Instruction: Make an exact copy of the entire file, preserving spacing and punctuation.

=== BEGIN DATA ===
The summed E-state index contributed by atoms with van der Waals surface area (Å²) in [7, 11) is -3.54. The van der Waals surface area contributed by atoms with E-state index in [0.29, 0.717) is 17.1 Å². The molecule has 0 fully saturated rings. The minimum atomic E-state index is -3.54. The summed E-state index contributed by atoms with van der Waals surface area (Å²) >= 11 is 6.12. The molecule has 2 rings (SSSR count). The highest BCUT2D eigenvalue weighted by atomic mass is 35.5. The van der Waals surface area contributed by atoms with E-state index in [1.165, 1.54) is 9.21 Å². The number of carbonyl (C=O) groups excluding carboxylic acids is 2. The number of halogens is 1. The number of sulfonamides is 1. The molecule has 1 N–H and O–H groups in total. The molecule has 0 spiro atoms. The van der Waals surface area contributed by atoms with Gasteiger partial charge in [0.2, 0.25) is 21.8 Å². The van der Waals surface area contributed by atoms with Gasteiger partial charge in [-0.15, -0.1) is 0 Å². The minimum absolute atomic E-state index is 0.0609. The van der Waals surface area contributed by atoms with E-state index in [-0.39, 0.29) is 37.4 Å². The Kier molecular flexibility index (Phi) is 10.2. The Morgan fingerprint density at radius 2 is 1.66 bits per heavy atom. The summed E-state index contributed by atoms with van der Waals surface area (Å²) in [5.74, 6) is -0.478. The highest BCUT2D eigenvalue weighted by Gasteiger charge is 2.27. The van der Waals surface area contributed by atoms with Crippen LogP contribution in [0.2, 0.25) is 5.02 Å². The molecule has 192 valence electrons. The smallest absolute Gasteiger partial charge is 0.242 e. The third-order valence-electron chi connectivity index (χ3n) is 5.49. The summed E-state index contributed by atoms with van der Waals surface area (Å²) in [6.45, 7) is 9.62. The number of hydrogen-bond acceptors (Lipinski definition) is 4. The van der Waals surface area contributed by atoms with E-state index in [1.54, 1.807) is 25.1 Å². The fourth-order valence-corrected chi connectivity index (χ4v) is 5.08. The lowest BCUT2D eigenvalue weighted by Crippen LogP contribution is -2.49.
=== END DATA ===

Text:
The summed E-state index contributed by atoms with van der Waals surface area (Å²) in [7, 11) is -3.54. The van der Waals surface area contributed by atoms with E-state index in [0.29, 0.717) is 17.1 Å². The molecule has 0 fully saturated rings. The minimum atomic E-state index is -3.54. The summed E-state index contributed by atoms with van der Waals surface area (Å²) >= 11 is 6.12. The molecule has 2 rings (SSSR count). The highest BCUT2D eigenvalue weighted by atomic mass is 35.5. The van der Waals surface area contributed by atoms with E-state index in [1.165, 1.54) is 9.21 Å². The number of carbonyl (C=O) groups excluding carboxylic acids is 2. The number of halogens is 1. The number of sulfonamides is 1. The molecule has 1 N–H and O–H groups in total. The molecule has 0 spiro atoms. The van der Waals surface area contributed by atoms with Gasteiger partial charge in [0.2, 0.25) is 21.8 Å². The van der Waals surface area contributed by atoms with Gasteiger partial charge in [-0.15, -0.1) is 0 Å². The minimum absolute atomic E-state index is 0.0609. The van der Waals surface area contributed by atoms with E-state index in [-0.39, 0.29) is 37.4 Å². The Kier molecular flexibility index (Phi) is 10.2. The Morgan fingerprint density at radius 2 is 1.66 bits per heavy atom. The summed E-state index contributed by atoms with van der Waals surface area (Å²) in [5.74, 6) is -0.478. The highest BCUT2D eigenvalue weighted by Gasteiger charge is 2.27. The van der Waals surface area contributed by atoms with Crippen LogP contribution in [0.2, 0.25) is 5.02 Å². The molecule has 192 valence electrons. The smallest absolute Gasteiger partial charge is 0.242 e. The third-order valence-electron chi connectivity index (χ3n) is 5.49. The summed E-state index contributed by atoms with van der Waals surface area (Å²) in [6.45, 7) is 9.62. The number of hydrogen-bond acceptors (Lipinski definition) is 4. The van der Waals surface area contributed by atoms with E-state index in [1.54, 1.807) is 25.1 Å². The fourth-order valence-corrected chi connectivity index (χ4v) is 5.08. The lowest BCUT2D eigenvalue weighted by Crippen LogP contribution is -2.49.